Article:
Wednesday, August 25, 2010

The Biology of Anger

When a person becomes angry there are two tell tale signs that you can see.  First is shallow heavy breathing, and the second is increased blood flow (seen as flushed face or felt as being hot).  The Bible makes several references to these types of anger.  The anger that is represented by breathing hard can be the result of a serious offence against you or someone you love or it can be as simple as a wish or desire unfulfilled.  We can all fall into this.  Most often others that see it will say "Are you angry?"  More often than not we play it off and say "No."  The fact is whether it is a serious situation or a trivial selfish whim the anger needs to be dealt with or it will develop into something worse. 

I have personally experienced the pains of my own anger unchecked as well as been the victim of others anger unchecked.  My guess is that we all have had this experience.  The question is why with all of our regret and discontent for the state of affairs do we fall into the trap of anger again and again.  I believe that anger is a complex emotion that has biological, psychological, and spiritual implications.  I would like to delve into the biological aspect first. 

Four words that come from the Bible that point to the biological implications of anger are in Hebrew af and awnaf (meaning rapid breathing), chemah (implying heat), and in Greek thymos (implying breathing hard).  Feeling hot and breathing hard (or rapid) are biological functions that serve a purpose.  These are similar to fight or flight.

Fight or flight (activation of the sympathetic nervous system) is a well documented and well researched phenomena within the field of neurology and psychology.   The biological systems affected by fight or flight are:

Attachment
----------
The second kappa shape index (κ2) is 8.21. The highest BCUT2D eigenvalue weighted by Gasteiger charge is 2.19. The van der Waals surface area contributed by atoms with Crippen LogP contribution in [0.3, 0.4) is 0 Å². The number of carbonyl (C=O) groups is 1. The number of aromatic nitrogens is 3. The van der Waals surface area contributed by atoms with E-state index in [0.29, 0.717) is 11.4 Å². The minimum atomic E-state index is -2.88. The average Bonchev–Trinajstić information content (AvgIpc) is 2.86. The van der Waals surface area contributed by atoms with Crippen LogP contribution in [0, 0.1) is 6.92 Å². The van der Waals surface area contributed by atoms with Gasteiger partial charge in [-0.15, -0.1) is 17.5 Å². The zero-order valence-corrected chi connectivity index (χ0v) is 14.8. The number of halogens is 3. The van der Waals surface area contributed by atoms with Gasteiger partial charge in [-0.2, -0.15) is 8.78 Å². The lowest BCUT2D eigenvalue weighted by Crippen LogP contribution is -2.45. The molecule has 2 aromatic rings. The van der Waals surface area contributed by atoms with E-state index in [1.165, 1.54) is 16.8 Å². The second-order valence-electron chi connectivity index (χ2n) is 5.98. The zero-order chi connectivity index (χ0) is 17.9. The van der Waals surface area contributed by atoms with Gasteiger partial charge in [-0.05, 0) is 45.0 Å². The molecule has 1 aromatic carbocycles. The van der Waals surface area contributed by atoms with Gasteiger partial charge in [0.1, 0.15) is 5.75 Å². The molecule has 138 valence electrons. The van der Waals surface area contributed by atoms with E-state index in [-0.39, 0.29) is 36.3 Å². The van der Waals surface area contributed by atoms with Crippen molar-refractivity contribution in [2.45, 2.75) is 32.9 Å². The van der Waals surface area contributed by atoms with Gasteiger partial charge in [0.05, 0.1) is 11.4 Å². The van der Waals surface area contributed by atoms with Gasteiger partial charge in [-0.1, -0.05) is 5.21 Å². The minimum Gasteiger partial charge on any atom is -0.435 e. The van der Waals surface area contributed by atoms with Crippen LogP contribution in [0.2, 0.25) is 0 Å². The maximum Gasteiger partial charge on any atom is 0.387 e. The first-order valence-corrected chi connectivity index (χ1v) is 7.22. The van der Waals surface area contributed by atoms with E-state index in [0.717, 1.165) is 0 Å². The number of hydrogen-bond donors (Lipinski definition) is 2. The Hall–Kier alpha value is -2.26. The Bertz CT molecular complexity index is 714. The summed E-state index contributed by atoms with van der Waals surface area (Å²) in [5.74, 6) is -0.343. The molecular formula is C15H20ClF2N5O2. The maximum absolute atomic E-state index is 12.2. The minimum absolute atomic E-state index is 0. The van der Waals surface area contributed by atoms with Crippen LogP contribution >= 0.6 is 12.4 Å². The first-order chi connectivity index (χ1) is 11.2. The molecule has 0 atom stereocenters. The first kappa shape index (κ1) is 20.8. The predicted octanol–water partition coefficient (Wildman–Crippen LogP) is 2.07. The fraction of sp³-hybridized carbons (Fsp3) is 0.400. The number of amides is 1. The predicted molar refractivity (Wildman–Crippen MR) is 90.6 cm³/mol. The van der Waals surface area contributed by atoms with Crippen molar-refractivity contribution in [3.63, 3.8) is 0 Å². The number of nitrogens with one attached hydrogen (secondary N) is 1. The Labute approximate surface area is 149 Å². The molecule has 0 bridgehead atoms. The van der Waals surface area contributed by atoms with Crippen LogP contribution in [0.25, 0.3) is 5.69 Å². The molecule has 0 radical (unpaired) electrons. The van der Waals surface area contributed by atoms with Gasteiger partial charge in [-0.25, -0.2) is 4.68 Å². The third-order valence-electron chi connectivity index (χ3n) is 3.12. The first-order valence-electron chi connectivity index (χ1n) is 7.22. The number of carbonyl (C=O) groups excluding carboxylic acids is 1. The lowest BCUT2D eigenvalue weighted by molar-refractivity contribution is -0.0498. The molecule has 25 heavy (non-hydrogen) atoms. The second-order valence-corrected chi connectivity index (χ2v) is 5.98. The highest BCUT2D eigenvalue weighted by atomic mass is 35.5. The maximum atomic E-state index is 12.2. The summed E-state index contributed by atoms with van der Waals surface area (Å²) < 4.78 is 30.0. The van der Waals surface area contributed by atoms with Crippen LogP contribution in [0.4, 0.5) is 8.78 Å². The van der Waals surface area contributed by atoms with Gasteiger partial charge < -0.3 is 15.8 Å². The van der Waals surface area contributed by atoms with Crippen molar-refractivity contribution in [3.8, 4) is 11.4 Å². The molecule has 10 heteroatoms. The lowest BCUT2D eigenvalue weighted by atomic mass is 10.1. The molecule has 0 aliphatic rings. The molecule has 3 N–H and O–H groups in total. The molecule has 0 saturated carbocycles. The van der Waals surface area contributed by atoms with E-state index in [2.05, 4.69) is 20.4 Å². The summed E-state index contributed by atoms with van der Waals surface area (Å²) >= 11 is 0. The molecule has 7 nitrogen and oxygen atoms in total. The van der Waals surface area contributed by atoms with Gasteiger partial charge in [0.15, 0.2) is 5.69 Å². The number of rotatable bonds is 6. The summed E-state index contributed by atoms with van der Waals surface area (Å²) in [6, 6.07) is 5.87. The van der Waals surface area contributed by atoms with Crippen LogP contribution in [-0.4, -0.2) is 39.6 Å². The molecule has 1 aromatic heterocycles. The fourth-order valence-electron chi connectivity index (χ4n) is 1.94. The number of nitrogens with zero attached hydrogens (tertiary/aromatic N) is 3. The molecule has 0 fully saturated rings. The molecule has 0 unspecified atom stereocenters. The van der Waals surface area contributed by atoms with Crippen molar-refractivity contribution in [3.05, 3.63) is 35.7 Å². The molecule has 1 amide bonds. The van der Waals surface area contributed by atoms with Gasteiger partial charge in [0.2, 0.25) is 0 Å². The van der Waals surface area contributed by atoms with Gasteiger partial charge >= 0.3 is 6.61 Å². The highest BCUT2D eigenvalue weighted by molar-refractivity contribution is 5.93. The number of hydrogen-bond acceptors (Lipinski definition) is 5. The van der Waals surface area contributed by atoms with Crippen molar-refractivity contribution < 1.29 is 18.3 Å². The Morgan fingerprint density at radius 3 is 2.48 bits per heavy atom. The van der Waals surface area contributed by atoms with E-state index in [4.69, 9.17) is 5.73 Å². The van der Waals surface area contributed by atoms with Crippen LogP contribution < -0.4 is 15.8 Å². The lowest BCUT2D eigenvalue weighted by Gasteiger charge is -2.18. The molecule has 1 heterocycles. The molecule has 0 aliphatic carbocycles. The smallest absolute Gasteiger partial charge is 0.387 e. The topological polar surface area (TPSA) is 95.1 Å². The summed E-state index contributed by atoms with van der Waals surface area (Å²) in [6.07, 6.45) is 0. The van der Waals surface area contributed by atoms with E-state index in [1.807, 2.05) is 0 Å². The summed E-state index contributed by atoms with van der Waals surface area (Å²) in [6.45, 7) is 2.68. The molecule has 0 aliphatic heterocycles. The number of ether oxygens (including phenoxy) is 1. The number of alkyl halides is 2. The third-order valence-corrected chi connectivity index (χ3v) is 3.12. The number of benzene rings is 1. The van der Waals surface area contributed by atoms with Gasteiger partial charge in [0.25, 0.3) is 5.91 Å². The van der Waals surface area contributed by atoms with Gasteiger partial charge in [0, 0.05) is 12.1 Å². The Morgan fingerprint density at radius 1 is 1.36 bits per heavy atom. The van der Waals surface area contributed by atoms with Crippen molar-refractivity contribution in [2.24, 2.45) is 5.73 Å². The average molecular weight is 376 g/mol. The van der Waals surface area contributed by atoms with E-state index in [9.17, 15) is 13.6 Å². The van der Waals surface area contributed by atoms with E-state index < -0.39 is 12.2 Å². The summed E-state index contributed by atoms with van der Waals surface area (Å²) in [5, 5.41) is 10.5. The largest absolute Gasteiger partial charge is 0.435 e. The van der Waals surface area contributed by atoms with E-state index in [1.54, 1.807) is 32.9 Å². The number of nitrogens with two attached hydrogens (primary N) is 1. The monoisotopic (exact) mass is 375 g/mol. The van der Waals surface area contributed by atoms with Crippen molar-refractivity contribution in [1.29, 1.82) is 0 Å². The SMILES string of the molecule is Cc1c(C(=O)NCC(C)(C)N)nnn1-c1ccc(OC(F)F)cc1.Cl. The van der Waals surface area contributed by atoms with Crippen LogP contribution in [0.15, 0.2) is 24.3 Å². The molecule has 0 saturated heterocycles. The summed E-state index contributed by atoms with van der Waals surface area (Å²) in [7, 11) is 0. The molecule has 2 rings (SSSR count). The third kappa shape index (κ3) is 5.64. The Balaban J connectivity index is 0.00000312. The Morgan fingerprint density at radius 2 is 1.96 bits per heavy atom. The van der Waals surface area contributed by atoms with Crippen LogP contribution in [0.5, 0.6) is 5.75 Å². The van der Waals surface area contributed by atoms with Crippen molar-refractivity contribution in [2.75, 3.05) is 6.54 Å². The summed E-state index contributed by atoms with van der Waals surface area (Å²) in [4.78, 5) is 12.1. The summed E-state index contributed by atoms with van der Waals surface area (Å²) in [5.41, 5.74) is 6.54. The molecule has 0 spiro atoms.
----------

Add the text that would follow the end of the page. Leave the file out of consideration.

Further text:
• Respiratory (increased breathing rate and dilation of the bronchial tubes)
  • Cardiac (increased heart rate and dilation of blood vessels to the muscles, and constriction of blood vesicles to other parts of the body
  • Inhibition of digestion (that is digestion slows down or stops)
  • Paling or flushing (blood drained out or red faced)
  • dilation of pupils of the eyes
  • Auditory exclusion (loss of hearing)
  • Loss of peripheral vision (tunnel vision)
  • tremors
  • increased perspiration

These are all automatic responses that cannot be directly controlled by the person that is experiencing them.  What is more once this response kicks in it tends to build until the threat or perceived threat is removed.  Even after the threat is removed the effects of fight or flight slowly return to a normal state. 

The brain it the control center of biological functioning.  In the brain two parts are implicated in anger response: the lymbic system and the prefrontal cortex.  The lymbic system buried deep the brain is responsible for the automatic fight or flight response (Hypothalamus just below the thalamus) and the experience of emotion (Amygdala).  The Prefrontal Cortex (part of the frontal lobe) is responsible for planning, organizing, and reasoning.  Your brain is literally sending a mixed message.  One part is saying "hit this guy or run away." While the other part of your brain is saying "Maybe we could just talk to him."  When you blend those two together what comes out is a blend of the two.  Maybe you don't hit the guy, but you attack him verbally.  This is of course a gross oversimplification of brain functioning, but I hope that it illustrates the brain function of anger.